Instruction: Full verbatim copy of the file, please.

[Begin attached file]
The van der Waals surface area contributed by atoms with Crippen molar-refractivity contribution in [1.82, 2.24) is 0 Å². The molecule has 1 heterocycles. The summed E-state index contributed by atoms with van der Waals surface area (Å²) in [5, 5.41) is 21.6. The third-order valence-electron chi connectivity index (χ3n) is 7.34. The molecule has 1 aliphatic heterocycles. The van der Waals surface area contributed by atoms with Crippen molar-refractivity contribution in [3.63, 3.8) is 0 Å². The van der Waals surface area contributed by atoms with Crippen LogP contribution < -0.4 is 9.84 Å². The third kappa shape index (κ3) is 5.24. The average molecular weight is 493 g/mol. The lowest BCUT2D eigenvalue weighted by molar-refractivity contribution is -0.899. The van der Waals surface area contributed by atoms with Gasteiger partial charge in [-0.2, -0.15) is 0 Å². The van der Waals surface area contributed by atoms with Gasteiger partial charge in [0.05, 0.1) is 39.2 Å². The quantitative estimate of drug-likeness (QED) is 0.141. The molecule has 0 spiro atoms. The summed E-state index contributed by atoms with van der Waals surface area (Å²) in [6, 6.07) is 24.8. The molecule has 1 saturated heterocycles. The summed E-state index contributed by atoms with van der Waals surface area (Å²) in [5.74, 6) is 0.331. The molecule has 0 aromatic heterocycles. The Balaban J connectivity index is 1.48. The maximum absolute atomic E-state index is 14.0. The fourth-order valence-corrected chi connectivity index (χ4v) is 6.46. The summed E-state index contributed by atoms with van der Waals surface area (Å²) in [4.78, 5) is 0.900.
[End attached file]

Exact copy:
The van der Waals surface area contributed by atoms with Crippen molar-refractivity contribution in [1.82, 2.24) is 0 Å². The molecule has 1 heterocycles. The summed E-state index contributed by atoms with van der Waals surface area (Å²) in [5, 5.41) is 21.6. The third-order valence-electron chi connectivity index (χ3n) is 7.34. The molecule has 1 aliphatic heterocycles. The van der Waals surface area contributed by atoms with Crippen molar-refractivity contribution in [3.63, 3.8) is 0 Å². The van der Waals surface area contributed by atoms with Crippen LogP contribution < -0.4 is 9.84 Å². The third kappa shape index (κ3) is 5.24. The average molecular weight is 493 g/mol. The lowest BCUT2D eigenvalue weighted by molar-refractivity contribution is -0.899. The van der Waals surface area contributed by atoms with Gasteiger partial charge in [-0.2, -0.15) is 0 Å². The van der Waals surface area contributed by atoms with Gasteiger partial charge in [0.05, 0.1) is 39.2 Å². The quantitative estimate of drug-likeness (QED) is 0.141. The molecule has 0 spiro atoms. The summed E-state index contributed by atoms with van der Waals surface area (Å²) in [6, 6.07) is 24.8. The molecule has 1 saturated heterocycles. The summed E-state index contributed by atoms with van der Waals surface area (Å²) in [5.74, 6) is 0.331. The molecule has 0 aromatic heterocycles. The Balaban J connectivity index is 1.48. The maximum absolute atomic E-state index is 14.0. The fourth-order valence-corrected chi connectivity index (χ4v) is 6.46. The summed E-state index contributed by atoms with van der Waals surface area (Å²) in [4.78, 5) is 0.900.